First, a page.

WASHINGTON — Democrat Martin O’Malley is stepping up his crusade against Wall Street mega banks with a bold invitation to his party’s fellow presidential hopefuls and within the GOP: Join me.
“We made a commitment to the American people that we would follow through on Wall Street reform, and we have not yet done that,” O’Malley said Thursday before about 50 people at the Truman Center for National Policy. “Any Democratic candidate running for president who expects to succeed in the general election,” should “make some basic commitments that make real that promise of following through on Wall Street reform.”
O’Malley ticked off four key Wall Street reforms:
- Reinstate the 1933 Glass-Stegall Act to force mega banks to separate their investment and commercial banking operations
- Close the “revolving door” between Wall Street and regulation agencies
- Commit to not appoint to key positions those who were the architects of big bank deregulation
- Set up “real deterrents” on Wall Street
The question and answer session with former Rep. Brad Miller, D-N.C., became the latest example of how the East Coast liberal is working to fashion himself not just as a financial reform foot soldier, but as a leading general among his political peers.
Miller shot back at the candidate’s reform plans several times.
The current Congress won’t pass most of O’Malley’s plans unless a crisis similar to 2008 unravels, Miller, an ally to Sen. Elizabeth Warren, D-Mass., argued.
O’Malley took leaders from both sides of the aisle to task Thursday, saying the U.S. has not followed through with necessary reforms.
“It seems to me that that process is way overdue,” he said, before picking up a copy of “The Bullies of Wall Street” by former Federal Deposit Insurance Corporation president Sheila Bair and waving it for emphasis.
O’Malley has made Wall Street reform a major component of his campaign, even as he continues to struggle with name recognition and fundraising support compared to Democratic front-runner Hillary Clinton and Sen. Bernie Sanders, I-Vt.
Over the past several weeks, campaign operatives have sent several emails to supporters describing the former Maryland governor and Baltimore mayor as the Democratic Party’s strongest critic of Wall Street.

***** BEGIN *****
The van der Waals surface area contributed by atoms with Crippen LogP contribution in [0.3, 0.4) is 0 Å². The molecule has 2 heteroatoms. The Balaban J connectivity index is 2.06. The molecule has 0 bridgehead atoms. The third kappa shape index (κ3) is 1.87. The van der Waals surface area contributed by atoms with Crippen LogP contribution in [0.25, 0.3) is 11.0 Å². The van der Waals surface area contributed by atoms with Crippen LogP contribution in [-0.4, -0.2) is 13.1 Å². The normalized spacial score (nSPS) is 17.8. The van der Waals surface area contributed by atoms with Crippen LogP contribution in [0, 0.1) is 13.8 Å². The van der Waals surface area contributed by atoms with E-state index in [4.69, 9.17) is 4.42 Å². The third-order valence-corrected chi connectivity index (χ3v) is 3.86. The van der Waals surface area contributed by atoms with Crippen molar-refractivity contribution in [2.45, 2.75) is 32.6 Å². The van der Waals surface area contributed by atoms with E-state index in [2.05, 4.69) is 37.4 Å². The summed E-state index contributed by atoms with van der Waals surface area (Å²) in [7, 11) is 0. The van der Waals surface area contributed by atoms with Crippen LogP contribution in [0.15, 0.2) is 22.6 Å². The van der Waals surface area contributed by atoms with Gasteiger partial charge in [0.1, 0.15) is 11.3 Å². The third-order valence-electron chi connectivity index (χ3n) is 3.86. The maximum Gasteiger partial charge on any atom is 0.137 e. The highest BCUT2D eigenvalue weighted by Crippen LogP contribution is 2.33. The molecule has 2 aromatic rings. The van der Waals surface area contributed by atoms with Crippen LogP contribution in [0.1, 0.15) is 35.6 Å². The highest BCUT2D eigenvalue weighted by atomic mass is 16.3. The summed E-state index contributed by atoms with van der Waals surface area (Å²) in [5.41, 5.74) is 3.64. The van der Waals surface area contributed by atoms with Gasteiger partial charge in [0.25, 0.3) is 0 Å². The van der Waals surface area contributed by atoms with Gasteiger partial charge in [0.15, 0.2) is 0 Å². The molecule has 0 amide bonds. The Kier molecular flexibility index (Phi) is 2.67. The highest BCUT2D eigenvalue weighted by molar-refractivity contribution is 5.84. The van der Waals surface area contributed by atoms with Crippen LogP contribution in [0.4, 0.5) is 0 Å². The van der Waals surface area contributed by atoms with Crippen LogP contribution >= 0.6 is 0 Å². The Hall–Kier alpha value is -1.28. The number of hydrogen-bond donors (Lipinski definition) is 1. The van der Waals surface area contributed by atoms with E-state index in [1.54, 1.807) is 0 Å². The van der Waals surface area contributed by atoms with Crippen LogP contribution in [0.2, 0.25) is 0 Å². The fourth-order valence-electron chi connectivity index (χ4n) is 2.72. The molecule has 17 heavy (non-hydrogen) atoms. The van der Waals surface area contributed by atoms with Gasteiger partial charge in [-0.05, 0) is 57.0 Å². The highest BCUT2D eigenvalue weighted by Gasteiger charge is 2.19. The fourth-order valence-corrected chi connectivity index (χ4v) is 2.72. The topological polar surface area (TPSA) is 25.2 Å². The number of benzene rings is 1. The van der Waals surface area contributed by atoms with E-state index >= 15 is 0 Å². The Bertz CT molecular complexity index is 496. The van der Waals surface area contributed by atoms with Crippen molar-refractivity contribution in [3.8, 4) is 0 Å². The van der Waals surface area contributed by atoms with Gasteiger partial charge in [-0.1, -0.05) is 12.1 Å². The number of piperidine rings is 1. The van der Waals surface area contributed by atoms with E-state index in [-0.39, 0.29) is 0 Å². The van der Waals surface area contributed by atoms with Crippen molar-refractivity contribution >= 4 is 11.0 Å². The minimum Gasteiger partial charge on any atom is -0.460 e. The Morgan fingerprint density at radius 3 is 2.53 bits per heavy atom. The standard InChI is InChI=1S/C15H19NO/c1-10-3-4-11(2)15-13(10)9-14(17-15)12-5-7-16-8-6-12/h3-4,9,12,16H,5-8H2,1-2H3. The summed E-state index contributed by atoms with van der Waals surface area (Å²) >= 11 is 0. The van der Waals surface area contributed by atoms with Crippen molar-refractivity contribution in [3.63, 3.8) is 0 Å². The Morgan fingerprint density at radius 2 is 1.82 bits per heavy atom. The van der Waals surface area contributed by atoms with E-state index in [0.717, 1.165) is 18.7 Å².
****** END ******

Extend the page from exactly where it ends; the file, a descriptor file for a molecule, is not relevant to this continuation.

But at no point in his talk did O’Malley name any of his Republican or Democratic challengers, a theme he has stuck to since launching his bid in May.
Advisers to party front-runner Hillary Clinton have hinted she won’t support a new iteration of Glass-Steagall.
O’Malley had long hoped to become the party’s leftist alternative to Clinton. But an insurgent Sanders has upended those prospects in recent weeks, drawing crowds of several thousand with his fiery political prose.
Every Dem. candidate should embrace four key Wall Street reforms: One, reinstitute Glass-Steagall. Two, close the revolving door. (1/2)
— Martin O'Malley (@MartinOMalley) July 23, 2015
Three, commit to not appoint to key positions those who were the architects of dereg. Four, put in place real deterrents on Wall St. (2/2)
— Martin O'Malley (@MartinOMalley) July 23, 2015
Despite a jam-packed itinerary across early nominating states Iowa and New Hampshire, O’Malley continues to languish near the bottom of national polls.
Clinton holds a commanding lead in the latest ABC News/Washington Post poll, conducted from July 16 to 19.
Of the 357 registered Democrats surveyed, 63 percent sided with Clinton. Sanders trailed far behind with 14 points. O’Malley sat at 1 percentage point in the poll, behind former Virginia Sen. Jim Webb and Vice President Joe Biden. Biden has not formally announced a 2016 run, but has said he is considering a run.
At one point in his speech, O’Malley explained that letting GOP leaders set the budget for Wall Street enforcement agencies would be like letting legendary mob boss Al Capone set the budget for the Chicago police department.
In recent weeks, he has called for doubling funds at financial regulatory agencies such as the Securities and Exchange Commission, in addition to his modern plan for a “21st Century Glass-Steagall.”
The notion of reforming Wall Street has received renewed attention this week with the fifth anniversary of the passage of the Dodd-Frank banking regulations that were put into place in the wake of the 2008 bailout of several large financial companies
The Clinton administration repealed the act, which was first passed in 1933. Since its repeal, some progressives have argued that it contributed to the 2008 financial meltdown.
Asked how his Wall Street crackdown differs from Sanders’s, O’Malley failed to outline specifics.
Instead, he cited his 15 years of executive experience in Maryland government and noted that the Vermont Democratic socialist lacks that.
“If you slap a bank robber on the wrists, he’s going to continue to rob banks,” O’Malley said, connecting that metaphor to financial leaders in suits who don’t change their ways of operating.
O’Malley was originally scheduled to speak Thursday at a National Press Club luncheon, but he pulled out Tuesday over a disagreement with the club’s standard format. At least 90 tickets had been sold for the luncheon, which features questions from guests written on cards and asked by the club president.
Earlier this month, former Texas governor and 2016 Republican presidential candidate Rick Perry appeared at a club lunch and spoke about the need for the GOP to secure the minority vote in the next election.
O’Malley is scheduled to return to Iowa this weekend, where at least six speeches and gatherings are scheduled between Friday and Saturday.
This story previously identified Brad Miller as a member of the House of Representatives. Miller served for 10 years and retired in 2013.
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